THE company which has taken over the running of the East Coast main line is being urged to stage fresh talks about the future of York’s rail headquarters.

Government-run organisation East Coast is now in charge of the London-Edinburgh link, which runs through York, after National Express East Coast lost the franchise due to its inability to pay the £1.4 billion cost of running it.

But the changes have not ended the uncertainty surrounding the future of hundreds of jobs at the city’s rail HQ when the franchise reverts to private ownership – which is set to happen in two years’ time, with interested parties expected to be invited to bid next autumn.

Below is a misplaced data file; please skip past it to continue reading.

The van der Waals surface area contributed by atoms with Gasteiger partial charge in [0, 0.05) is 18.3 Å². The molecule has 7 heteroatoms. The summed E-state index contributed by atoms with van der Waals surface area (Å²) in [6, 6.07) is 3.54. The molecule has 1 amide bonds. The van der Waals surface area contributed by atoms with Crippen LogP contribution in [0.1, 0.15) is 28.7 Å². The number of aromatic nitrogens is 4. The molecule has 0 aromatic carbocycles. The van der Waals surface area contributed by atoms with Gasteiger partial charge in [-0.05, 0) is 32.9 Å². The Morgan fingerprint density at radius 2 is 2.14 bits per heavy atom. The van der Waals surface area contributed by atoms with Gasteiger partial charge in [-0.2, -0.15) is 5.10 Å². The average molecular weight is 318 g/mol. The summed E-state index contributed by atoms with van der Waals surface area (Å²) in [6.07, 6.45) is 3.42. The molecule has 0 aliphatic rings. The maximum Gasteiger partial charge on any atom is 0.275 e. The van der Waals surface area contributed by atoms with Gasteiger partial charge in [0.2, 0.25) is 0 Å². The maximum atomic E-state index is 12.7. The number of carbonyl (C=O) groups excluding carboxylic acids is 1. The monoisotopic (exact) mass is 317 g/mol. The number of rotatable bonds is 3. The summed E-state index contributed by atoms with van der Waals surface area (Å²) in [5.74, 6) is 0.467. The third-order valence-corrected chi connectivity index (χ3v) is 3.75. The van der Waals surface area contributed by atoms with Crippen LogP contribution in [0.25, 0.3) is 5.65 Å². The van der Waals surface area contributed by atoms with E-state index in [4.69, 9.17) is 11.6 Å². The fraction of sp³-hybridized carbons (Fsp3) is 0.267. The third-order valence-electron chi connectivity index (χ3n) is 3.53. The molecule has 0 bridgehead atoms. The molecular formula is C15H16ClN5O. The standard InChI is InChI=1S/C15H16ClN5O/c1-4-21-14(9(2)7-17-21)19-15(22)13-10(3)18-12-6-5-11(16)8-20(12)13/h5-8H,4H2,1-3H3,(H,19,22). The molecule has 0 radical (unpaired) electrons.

Now City of York Council leader Andrew Waller is pushing for an “urgent” meeting with East Coast bosses in an attempt to gain reassurance about York’s rail status.

“The rail headquarters function is a key economic driver for the city – it is a railway town and its close association with London is one of its main selling-points, so we have a good case,” he said.

“Unfortunately, we are currently at a stage where ministers cannot guarantee anything, but as there is a rail HQ in York, I feel a meeting with the new operators about how we can retain this function and jobs in the city is not out of the question.

“When you are talking about these people’s jobs, to be in a position where this franchise has collapsed twice due to the financial burden is worrying, so I have asked to meet with East Coast urgently.”